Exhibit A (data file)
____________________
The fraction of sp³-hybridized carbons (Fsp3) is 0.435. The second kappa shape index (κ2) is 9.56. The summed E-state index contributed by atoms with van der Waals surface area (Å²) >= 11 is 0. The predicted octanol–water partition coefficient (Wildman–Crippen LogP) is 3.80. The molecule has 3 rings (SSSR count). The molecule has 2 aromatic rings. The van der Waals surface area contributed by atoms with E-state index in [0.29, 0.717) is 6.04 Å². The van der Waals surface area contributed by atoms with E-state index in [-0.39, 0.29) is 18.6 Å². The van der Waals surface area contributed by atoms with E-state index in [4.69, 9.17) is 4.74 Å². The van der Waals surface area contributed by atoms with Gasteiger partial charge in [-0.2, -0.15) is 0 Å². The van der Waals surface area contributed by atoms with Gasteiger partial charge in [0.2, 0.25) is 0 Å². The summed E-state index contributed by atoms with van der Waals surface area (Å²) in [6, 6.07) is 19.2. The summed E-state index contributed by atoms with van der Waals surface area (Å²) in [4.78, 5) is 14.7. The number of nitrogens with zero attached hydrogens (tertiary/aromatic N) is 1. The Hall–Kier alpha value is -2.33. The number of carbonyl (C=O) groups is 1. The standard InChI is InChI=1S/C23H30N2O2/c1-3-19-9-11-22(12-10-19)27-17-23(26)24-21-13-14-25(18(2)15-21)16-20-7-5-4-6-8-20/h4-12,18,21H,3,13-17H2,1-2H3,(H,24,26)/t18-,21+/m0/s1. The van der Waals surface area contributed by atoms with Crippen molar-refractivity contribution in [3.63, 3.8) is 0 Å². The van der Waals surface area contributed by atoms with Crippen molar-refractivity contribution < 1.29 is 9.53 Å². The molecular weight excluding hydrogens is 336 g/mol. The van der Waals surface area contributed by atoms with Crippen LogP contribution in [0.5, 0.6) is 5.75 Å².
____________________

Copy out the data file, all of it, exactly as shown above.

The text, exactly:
The fraction of sp³-hybridized carbons (Fsp3) is 0.435. The second kappa shape index (κ2) is 9.56. The summed E-state index contributed by atoms with van der Waals surface area (Å²) >= 11 is 0. The predicted octanol–water partition coefficient (Wildman–Crippen LogP) is 3.80. The molecule has 3 rings (SSSR count). The molecule has 2 aromatic rings. The van der Waals surface area contributed by atoms with E-state index in [0.29, 0.717) is 6.04 Å². The van der Waals surface area contributed by atoms with E-state index in [-0.39, 0.29) is 18.6 Å². The van der Waals surface area contributed by atoms with E-state index in [4.69, 9.17) is 4.74 Å². The van der Waals surface area contributed by atoms with Gasteiger partial charge in [-0.2, -0.15) is 0 Å². The van der Waals surface area contributed by atoms with Gasteiger partial charge in [0.2, 0.25) is 0 Å². The summed E-state index contributed by atoms with van der Waals surface area (Å²) in [6, 6.07) is 19.2. The summed E-state index contributed by atoms with van der Waals surface area (Å²) in [4.78, 5) is 14.7. The number of nitrogens with zero attached hydrogens (tertiary/aromatic N) is 1. The Hall–Kier alpha value is -2.33. The number of carbonyl (C=O) groups is 1. The standard InChI is InChI=1S/C23H30N2O2/c1-3-19-9-11-22(12-10-19)27-17-23(26)24-21-13-14-25(18(2)15-21)16-20-7-5-4-6-8-20/h4-12,18,21H,3,13-17H2,1-2H3,(H,24,26)/t18-,21+/m0/s1. The van der Waals surface area contributed by atoms with Crippen molar-refractivity contribution in [3.63, 3.8) is 0 Å². The van der Waals surface area contributed by atoms with Crippen molar-refractivity contribution < 1.29 is 9.53 Å². The molecular weight excluding hydrogens is 336 g/mol. The van der Waals surface area contributed by atoms with Crippen LogP contribution in [0.5, 0.6) is 5.75 Å².